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3 Questions For…Jason Papalio

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— April 16, 2017

3 Questions For…Jason Papalio

  • In addition to assisting clients as an athletic recovery specialist, Jason Papalio serves as a yoga coach.
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Talk about learning the hard way: After years of suffering sports-related injuries, it took an Achilles tendon rupture for Jason Papalio to “truly understand the importance of athletic recovery.” In addition to assisting clients as an athletic recovery specialist by combining “two things I love, sports and yoga” (jasonpapalio.com, @jpapalio1), Papalio serves as yoga coach for the New York Cosmos (nycosmos.com, @NYCosmos) of the North American Soccer League.

How do you use yoga to help Cosmos players, and how open are they to doing yoga? Sometimes it is guys who are injured or guys who are inflexible; I help them with flexibility, with stability. A lot of them have tight hamstrings, tight hips. If those areas are very tight, it affects movement efficiency—it hampers them in terms of movement out on the field. Guys who do it see the benefits. It’s a resource, so why not take advantage of it?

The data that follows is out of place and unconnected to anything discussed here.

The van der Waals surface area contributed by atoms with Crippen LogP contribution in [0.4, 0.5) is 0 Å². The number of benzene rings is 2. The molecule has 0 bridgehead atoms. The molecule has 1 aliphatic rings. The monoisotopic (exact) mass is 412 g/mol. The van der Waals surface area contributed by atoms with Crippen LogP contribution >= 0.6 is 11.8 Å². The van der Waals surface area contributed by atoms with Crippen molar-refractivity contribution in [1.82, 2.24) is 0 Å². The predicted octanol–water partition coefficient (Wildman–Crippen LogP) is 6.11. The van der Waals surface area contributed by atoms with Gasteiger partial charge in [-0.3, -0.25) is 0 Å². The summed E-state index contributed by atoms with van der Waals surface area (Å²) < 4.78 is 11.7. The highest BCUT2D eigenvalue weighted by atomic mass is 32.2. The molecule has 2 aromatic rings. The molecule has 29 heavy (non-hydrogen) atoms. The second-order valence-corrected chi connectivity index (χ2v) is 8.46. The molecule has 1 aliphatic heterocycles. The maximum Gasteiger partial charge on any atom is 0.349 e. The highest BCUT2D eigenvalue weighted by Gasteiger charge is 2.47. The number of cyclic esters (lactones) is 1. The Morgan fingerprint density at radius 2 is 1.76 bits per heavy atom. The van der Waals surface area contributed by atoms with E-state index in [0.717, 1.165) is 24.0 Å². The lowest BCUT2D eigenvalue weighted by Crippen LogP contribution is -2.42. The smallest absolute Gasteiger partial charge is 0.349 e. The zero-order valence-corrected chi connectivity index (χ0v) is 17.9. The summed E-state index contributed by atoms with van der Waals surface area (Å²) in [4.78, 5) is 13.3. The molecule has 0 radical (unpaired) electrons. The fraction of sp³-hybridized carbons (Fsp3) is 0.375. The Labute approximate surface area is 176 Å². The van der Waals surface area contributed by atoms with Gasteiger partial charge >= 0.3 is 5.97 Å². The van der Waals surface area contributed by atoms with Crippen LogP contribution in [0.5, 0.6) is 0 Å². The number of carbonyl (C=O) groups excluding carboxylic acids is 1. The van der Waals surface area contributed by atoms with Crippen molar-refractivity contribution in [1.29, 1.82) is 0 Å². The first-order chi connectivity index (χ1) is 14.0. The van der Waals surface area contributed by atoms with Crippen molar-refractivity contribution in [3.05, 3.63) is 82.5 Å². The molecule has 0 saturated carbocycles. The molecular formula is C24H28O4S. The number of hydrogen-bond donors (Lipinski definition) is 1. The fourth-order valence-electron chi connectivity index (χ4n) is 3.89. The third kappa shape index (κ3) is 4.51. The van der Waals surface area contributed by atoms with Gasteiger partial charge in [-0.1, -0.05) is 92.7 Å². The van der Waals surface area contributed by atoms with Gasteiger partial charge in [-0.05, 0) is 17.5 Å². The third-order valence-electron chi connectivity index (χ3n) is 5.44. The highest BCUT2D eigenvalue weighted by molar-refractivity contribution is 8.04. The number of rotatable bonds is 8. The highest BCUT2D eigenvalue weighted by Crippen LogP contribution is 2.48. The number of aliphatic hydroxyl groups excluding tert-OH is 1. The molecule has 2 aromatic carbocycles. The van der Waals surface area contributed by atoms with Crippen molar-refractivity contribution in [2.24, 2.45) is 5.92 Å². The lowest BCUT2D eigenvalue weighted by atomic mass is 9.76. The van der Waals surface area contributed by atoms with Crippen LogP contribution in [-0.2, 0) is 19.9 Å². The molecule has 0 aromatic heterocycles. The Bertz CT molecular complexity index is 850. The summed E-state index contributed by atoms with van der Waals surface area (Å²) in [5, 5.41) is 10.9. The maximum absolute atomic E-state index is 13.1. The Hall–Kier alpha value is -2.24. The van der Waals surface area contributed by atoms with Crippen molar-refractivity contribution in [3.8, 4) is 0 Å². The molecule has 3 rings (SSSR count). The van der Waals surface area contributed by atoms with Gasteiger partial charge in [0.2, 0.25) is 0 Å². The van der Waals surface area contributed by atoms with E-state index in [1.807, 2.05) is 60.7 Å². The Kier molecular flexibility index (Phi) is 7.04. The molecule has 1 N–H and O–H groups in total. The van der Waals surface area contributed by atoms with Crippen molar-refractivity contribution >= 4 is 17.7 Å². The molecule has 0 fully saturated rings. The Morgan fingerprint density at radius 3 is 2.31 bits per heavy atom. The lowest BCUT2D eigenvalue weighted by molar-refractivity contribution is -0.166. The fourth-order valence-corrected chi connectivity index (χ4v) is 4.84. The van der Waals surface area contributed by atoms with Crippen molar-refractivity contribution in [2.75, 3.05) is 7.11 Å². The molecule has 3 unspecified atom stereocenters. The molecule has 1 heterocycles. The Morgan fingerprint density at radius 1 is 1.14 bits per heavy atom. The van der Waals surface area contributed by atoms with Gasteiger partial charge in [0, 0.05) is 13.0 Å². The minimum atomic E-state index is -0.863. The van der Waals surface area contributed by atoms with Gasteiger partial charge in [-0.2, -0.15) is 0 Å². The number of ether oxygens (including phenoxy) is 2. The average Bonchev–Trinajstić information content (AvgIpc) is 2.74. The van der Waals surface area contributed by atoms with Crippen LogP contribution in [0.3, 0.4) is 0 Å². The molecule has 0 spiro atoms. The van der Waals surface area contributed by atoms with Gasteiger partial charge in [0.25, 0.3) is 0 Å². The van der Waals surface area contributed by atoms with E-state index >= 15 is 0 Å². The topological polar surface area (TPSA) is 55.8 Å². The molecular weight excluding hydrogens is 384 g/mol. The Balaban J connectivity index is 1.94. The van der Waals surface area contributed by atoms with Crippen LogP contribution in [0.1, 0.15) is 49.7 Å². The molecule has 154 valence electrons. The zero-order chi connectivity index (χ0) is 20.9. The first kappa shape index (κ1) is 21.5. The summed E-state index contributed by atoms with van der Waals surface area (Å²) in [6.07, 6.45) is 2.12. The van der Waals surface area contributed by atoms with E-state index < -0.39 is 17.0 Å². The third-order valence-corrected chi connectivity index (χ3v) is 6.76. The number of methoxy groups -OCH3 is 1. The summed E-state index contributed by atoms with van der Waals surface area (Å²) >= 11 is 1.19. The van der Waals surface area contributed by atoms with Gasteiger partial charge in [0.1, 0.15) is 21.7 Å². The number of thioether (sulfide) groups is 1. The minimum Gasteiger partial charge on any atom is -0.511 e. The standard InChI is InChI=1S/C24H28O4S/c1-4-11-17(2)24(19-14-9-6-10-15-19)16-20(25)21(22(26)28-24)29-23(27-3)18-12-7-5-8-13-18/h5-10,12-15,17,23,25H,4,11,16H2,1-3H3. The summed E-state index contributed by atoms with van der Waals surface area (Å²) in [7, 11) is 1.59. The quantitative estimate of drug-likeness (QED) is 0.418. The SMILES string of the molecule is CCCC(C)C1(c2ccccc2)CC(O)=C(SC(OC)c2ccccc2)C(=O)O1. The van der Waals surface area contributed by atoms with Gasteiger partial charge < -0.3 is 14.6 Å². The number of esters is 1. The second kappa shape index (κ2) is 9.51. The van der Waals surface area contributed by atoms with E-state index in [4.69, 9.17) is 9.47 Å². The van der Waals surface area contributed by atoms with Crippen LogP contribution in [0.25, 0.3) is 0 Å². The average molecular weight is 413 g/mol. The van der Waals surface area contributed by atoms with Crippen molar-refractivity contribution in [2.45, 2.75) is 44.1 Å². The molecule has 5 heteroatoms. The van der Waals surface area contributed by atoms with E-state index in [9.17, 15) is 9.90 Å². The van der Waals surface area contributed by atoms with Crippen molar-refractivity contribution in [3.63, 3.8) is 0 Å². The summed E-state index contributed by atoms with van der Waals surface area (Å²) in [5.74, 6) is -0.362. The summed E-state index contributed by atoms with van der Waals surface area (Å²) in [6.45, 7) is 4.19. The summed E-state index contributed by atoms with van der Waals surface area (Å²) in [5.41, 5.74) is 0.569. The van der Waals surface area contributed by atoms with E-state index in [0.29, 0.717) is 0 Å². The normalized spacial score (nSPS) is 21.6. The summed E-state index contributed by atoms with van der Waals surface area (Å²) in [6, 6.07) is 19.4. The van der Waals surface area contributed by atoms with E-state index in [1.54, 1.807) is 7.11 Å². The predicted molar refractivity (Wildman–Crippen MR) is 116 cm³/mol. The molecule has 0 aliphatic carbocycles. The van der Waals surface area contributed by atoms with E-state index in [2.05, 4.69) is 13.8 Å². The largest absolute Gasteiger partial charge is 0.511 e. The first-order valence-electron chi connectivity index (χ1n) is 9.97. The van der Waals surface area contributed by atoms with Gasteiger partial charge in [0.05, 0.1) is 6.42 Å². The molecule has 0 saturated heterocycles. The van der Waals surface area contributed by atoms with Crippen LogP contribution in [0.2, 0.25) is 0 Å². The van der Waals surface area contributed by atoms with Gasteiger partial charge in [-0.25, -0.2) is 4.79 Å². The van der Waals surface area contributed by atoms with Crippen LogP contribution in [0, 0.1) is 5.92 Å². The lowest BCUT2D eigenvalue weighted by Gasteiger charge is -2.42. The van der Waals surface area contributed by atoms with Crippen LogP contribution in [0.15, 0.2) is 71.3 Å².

What other sports-specific benefits have players experienced? It’s such a fast-paced game—they’re running for practically 90 minutes straight, so there isn’t much rest. It’s very taxing, very demanding. They need to focus on breathing and getting their nervous system back in line. [Yoga helps players] reduce injuries, perform at a higher level, hopefully, extend their careers. The goalies use it a lot—they take a lot of pounding because they’re diving a lot. They wind up with rounded shoulders, so we do a lot of chest openers; that allows them to be more agile and active in a game.

How common is yoga and other alternative healing modalities becoming in soccer?

It is growing. Coaches reach out to these soccer teams in Europe [where soccer has been an organized sport longer than in the US] to find out what techniques they’re using. Teams provide modalities such as yoga, meditation, acupuncture, and massage to help the athlete perform at the highest possible level—they want to provide the athlete with as many benefits as possible. The athlete is an asset; if they’re sitting on the bench or not completely focused, that’s a depreciating asset.

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